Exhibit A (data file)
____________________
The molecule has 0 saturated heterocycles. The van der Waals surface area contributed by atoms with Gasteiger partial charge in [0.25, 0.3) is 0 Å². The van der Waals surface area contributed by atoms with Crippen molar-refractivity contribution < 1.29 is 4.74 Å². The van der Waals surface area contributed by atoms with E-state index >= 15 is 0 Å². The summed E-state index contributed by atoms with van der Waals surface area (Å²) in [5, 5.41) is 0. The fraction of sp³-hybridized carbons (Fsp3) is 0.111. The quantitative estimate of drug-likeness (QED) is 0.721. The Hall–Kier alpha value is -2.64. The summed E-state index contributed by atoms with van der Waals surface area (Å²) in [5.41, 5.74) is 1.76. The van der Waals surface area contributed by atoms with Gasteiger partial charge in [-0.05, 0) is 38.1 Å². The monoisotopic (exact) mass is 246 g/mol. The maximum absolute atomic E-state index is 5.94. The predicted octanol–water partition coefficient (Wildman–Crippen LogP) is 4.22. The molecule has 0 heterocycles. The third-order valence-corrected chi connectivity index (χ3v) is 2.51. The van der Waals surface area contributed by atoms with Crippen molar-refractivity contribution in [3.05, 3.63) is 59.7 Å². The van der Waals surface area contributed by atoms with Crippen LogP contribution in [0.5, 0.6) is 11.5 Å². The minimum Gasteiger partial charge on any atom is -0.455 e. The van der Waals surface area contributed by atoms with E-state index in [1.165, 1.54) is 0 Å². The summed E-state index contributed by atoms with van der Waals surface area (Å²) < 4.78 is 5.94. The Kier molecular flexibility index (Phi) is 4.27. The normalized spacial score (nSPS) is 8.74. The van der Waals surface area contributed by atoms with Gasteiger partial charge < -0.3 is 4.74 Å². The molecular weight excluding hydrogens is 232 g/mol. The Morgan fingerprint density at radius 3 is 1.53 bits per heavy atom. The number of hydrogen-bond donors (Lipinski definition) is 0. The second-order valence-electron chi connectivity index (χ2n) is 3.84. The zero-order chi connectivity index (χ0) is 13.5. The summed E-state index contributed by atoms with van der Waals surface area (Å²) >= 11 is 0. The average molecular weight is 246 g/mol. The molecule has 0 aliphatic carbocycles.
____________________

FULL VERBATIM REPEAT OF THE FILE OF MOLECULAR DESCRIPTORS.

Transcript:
The molecule has 0 saturated heterocycles. The van der Waals surface area contributed by atoms with Gasteiger partial charge in [0.25, 0.3) is 0 Å². The van der Waals surface area contributed by atoms with Crippen molar-refractivity contribution < 1.29 is 4.74 Å². The van der Waals surface area contributed by atoms with E-state index >= 15 is 0 Å². The summed E-state index contributed by atoms with van der Waals surface area (Å²) in [5, 5.41) is 0. The fraction of sp³-hybridized carbons (Fsp3) is 0.111. The quantitative estimate of drug-likeness (QED) is 0.721. The Hall–Kier alpha value is -2.64. The summed E-state index contributed by atoms with van der Waals surface area (Å²) in [5.41, 5.74) is 1.76. The van der Waals surface area contributed by atoms with Gasteiger partial charge in [-0.05, 0) is 38.1 Å². The monoisotopic (exact) mass is 246 g/mol. The maximum absolute atomic E-state index is 5.94. The predicted octanol–water partition coefficient (Wildman–Crippen LogP) is 4.22. The molecule has 0 heterocycles. The third-order valence-corrected chi connectivity index (χ3v) is 2.51. The van der Waals surface area contributed by atoms with Crippen molar-refractivity contribution in [3.05, 3.63) is 59.7 Å². The van der Waals surface area contributed by atoms with Crippen LogP contribution in [0.5, 0.6) is 11.5 Å². The minimum Gasteiger partial charge on any atom is -0.455 e. The van der Waals surface area contributed by atoms with E-state index in [1.165, 1.54) is 0 Å². The summed E-state index contributed by atoms with van der Waals surface area (Å²) < 4.78 is 5.94. The Kier molecular flexibility index (Phi) is 4.27. The normalized spacial score (nSPS) is 8.74. The van der Waals surface area contributed by atoms with Gasteiger partial charge < -0.3 is 4.74 Å². The molecular weight excluding hydrogens is 232 g/mol. The Morgan fingerprint density at radius 3 is 1.53 bits per heavy atom. The number of hydrogen-bond donors (Lipinski definition) is 0. The second-order valence-electron chi connectivity index (χ2n) is 3.84. The zero-order chi connectivity index (χ0) is 13.5. The summed E-state index contributed by atoms with van der Waals surface area (Å²) >= 11 is 0. The average molecular weight is 246 g/mol. The molecule has 0 aliphatic carbocycles.